- Published on Thursday, 30 January 2014 12:06
Norther Rail say that fare dodging between Glossop and Manchester Piccadilly is the worst in Derbyshire. The line is already notorious as the "skankiest" line going into Manchester, where the chance of lost property being found and returned is negligible. That Glossopians are reluctant to pay for train tickets for the journey to town will come as little surprise to many commuters. Norther Rail's full press statement is below.
Northern Rail has launched a campaign to crack down on fare dodgers across Derbyshire. In an attempt to reduce the number of people receiving fines for not buying a ticket, Northern has launched two online videos and a series of station and train posters showing two scenarios where someone takes something for free.
Northern has revealed that in Derbyshire, the most common journey where people are caught travelling without a ticket was from Glossop to Manchester Piccadilly.
Alex Hynes, Managing Director of Northern, explains: “We know from talking to our customers they have a real problem when they see others not paying for their journey. We don’t want to see passengers get into trouble and want to make sure they understand the implications of taking a free ride. The videos show two situations that we know people wouldn’t do, and show that not paying for a train ticket is the same, so why do it?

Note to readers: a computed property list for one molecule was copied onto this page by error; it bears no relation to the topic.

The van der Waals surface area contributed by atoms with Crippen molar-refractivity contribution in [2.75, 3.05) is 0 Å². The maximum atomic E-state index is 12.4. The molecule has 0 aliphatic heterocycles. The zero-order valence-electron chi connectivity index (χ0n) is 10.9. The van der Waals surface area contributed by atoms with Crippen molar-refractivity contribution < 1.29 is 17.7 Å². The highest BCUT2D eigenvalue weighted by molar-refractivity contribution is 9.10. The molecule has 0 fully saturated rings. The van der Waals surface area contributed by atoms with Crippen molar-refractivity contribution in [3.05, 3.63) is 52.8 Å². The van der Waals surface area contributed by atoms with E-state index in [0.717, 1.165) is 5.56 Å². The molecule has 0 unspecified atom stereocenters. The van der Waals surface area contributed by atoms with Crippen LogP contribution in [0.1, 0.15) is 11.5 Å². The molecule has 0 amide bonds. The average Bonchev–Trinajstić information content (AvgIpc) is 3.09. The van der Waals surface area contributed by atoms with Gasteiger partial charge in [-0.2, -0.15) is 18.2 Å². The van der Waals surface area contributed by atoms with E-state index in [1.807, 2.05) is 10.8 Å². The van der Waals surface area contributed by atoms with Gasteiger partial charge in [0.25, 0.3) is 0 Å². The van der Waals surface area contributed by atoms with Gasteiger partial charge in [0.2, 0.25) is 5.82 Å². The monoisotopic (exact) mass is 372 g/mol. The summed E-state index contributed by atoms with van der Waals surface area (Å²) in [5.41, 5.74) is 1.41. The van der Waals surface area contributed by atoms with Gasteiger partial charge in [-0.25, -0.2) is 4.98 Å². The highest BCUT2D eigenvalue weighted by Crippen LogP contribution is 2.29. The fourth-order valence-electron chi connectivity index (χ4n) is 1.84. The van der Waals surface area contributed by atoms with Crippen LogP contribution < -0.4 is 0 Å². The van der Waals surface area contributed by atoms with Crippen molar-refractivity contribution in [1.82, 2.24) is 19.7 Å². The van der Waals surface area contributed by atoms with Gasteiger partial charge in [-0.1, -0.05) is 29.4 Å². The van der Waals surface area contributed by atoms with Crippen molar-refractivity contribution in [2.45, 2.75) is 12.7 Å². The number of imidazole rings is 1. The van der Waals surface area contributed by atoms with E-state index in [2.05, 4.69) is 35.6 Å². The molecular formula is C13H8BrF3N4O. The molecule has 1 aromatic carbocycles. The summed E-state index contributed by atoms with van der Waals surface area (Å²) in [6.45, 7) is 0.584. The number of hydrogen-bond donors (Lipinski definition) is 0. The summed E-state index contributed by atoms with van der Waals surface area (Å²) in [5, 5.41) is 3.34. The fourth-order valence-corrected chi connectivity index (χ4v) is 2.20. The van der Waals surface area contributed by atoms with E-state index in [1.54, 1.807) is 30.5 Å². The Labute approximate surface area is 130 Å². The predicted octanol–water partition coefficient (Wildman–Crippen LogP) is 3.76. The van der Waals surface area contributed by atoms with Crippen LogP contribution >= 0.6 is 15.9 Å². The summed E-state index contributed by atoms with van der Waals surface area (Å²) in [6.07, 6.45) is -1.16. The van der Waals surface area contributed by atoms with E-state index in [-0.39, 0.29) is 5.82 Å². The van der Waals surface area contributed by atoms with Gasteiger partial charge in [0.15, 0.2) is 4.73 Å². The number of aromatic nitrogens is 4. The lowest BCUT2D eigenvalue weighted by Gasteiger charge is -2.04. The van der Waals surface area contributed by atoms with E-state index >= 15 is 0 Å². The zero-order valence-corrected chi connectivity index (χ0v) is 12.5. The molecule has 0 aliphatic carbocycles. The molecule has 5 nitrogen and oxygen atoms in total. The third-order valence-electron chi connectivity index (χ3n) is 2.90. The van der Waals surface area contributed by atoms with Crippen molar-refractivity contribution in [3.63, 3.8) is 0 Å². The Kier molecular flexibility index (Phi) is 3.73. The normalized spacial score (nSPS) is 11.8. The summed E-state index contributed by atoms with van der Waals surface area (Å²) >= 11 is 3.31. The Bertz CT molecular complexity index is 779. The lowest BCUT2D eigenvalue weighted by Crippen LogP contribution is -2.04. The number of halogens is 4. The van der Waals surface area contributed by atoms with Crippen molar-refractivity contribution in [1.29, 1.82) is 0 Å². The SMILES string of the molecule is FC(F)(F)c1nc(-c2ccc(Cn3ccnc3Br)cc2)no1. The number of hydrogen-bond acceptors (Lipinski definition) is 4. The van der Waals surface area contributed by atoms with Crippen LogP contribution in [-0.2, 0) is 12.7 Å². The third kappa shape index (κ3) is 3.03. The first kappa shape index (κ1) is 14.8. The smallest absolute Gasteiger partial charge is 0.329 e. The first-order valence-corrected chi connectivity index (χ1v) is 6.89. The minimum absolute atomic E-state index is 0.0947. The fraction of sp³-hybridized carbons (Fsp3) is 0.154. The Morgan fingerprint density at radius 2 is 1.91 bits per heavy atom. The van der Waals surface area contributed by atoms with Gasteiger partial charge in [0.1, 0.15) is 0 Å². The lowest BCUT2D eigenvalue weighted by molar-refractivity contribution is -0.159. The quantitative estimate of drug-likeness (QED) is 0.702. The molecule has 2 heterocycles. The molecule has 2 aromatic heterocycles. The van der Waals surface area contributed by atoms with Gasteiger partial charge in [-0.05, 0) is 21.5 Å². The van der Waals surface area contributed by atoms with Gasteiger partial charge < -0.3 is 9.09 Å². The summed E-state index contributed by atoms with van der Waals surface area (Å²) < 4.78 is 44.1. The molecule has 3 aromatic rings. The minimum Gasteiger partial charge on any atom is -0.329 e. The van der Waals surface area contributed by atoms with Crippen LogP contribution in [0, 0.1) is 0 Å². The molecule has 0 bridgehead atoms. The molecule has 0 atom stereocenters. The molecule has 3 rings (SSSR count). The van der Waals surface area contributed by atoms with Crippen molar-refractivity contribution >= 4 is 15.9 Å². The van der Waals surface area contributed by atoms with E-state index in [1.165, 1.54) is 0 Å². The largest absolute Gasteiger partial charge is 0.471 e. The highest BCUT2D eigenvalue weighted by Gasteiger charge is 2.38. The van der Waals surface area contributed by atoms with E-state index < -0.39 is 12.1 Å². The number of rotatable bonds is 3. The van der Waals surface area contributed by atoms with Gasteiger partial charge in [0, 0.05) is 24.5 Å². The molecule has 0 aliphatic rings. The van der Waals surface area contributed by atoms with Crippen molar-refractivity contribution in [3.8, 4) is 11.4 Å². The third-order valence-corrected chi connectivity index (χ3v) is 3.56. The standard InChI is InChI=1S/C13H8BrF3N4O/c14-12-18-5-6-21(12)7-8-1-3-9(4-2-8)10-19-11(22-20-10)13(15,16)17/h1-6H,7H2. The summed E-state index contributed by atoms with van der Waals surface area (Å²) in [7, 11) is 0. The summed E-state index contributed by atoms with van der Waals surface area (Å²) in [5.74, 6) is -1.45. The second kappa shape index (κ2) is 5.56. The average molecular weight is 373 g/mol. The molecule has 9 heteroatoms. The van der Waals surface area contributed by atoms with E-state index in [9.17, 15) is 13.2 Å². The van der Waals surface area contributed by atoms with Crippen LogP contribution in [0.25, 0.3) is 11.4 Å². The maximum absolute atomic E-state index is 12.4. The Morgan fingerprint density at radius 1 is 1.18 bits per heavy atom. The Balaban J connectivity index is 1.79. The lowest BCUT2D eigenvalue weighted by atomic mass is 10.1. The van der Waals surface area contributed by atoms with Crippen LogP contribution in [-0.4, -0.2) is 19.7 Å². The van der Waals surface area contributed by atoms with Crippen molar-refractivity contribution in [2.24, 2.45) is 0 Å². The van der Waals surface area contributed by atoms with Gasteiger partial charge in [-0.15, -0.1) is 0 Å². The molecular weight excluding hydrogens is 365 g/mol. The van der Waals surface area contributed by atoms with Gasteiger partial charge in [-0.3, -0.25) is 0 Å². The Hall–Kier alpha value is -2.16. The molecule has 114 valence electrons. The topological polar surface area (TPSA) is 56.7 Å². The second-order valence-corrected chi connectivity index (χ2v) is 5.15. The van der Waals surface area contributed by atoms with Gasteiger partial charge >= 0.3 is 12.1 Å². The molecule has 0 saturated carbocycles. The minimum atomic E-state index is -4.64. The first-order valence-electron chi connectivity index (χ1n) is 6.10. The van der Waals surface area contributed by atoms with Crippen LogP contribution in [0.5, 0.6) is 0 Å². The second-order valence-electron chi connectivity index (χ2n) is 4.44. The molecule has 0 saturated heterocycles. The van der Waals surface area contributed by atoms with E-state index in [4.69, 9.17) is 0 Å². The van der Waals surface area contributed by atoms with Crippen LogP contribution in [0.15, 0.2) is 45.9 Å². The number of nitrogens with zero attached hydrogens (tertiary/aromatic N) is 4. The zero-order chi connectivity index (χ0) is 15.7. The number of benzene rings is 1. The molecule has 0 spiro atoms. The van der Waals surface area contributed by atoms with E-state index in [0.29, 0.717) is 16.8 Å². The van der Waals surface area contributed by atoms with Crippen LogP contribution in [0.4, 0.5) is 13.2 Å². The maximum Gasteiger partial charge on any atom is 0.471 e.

“We hear all sorts of excuses from passengers as to why they don’t have a ticket – they don’t have any money or a conductor did not come down the train and sell them one. It’s the passenger’s responsibility to buy a ticket, so they must seek out the conductor to get one or if that is not possible, then buy a ticket at their destination station.”
Across Derbyshire, there were 567 occasions where passengers were caught travelling on Northern services without a valid ticket last year. 174 of those journeys started at Glossop, 83 from New Mills Central and 63 from Dinting, all of which have staffed ticket offices (New Mills and Dinting during morning peak hours) where customers can buy a ticket before they board the train.
Alex continues: “We know that some of our smaller stations have limited opportunities to buy tickets, and we are investing in new ticket buying facilities and currently carrying out independent surveys across the network to gain information on how our customers want to purchase tickets. This will allow us to continue to give our customers easy and varied opportunities to pay for their journey. However, the highest number of journeys made without paying for them started at stations with open ticket offices and Ticket Vending Machines.”
Fare evasion continues to be a huge issue for the rail industry, costing £240million per year.
The videos can be seen at northernrail.org/getaticket